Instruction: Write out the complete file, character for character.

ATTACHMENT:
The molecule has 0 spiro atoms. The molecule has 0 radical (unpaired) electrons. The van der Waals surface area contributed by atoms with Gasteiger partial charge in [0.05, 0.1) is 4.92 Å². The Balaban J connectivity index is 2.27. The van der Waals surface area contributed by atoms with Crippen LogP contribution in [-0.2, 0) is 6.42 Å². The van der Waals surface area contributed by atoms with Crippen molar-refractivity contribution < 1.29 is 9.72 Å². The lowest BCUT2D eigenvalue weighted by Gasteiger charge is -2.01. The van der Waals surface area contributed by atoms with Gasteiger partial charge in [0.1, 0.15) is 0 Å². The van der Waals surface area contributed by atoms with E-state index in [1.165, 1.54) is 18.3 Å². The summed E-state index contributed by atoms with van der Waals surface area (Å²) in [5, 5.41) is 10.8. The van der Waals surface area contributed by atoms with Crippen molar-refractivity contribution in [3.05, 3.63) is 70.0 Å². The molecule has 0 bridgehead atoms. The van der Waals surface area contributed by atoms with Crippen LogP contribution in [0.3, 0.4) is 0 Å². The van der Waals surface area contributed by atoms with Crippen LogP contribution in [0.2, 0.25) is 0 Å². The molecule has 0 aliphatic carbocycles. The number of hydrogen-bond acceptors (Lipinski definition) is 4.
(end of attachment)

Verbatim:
The molecule has 0 spiro atoms. The molecule has 0 radical (unpaired) electrons. The van der Waals surface area contributed by atoms with Gasteiger partial charge in [0.05, 0.1) is 4.92 Å². The Balaban J connectivity index is 2.27. The van der Waals surface area contributed by atoms with Crippen LogP contribution in [-0.2, 0) is 6.42 Å². The van der Waals surface area contributed by atoms with Crippen molar-refractivity contribution < 1.29 is 9.72 Å². The lowest BCUT2D eigenvalue weighted by Gasteiger charge is -2.01. The van der Waals surface area contributed by atoms with Gasteiger partial charge in [0.1, 0.15) is 0 Å². The van der Waals surface area contributed by atoms with E-state index in [1.165, 1.54) is 18.3 Å². The summed E-state index contributed by atoms with van der Waals surface area (Å²) in [5, 5.41) is 10.8. The van der Waals surface area contributed by atoms with Crippen molar-refractivity contribution in [3.05, 3.63) is 70.0 Å². The molecule has 0 bridgehead atoms. The van der Waals surface area contributed by atoms with Crippen LogP contribution in [0.3, 0.4) is 0 Å². The van der Waals surface area contributed by atoms with Crippen LogP contribution in [0.2, 0.25) is 0 Å². The molecule has 0 aliphatic carbocycles. The number of hydrogen-bond acceptors (Lipinski definition) is 4.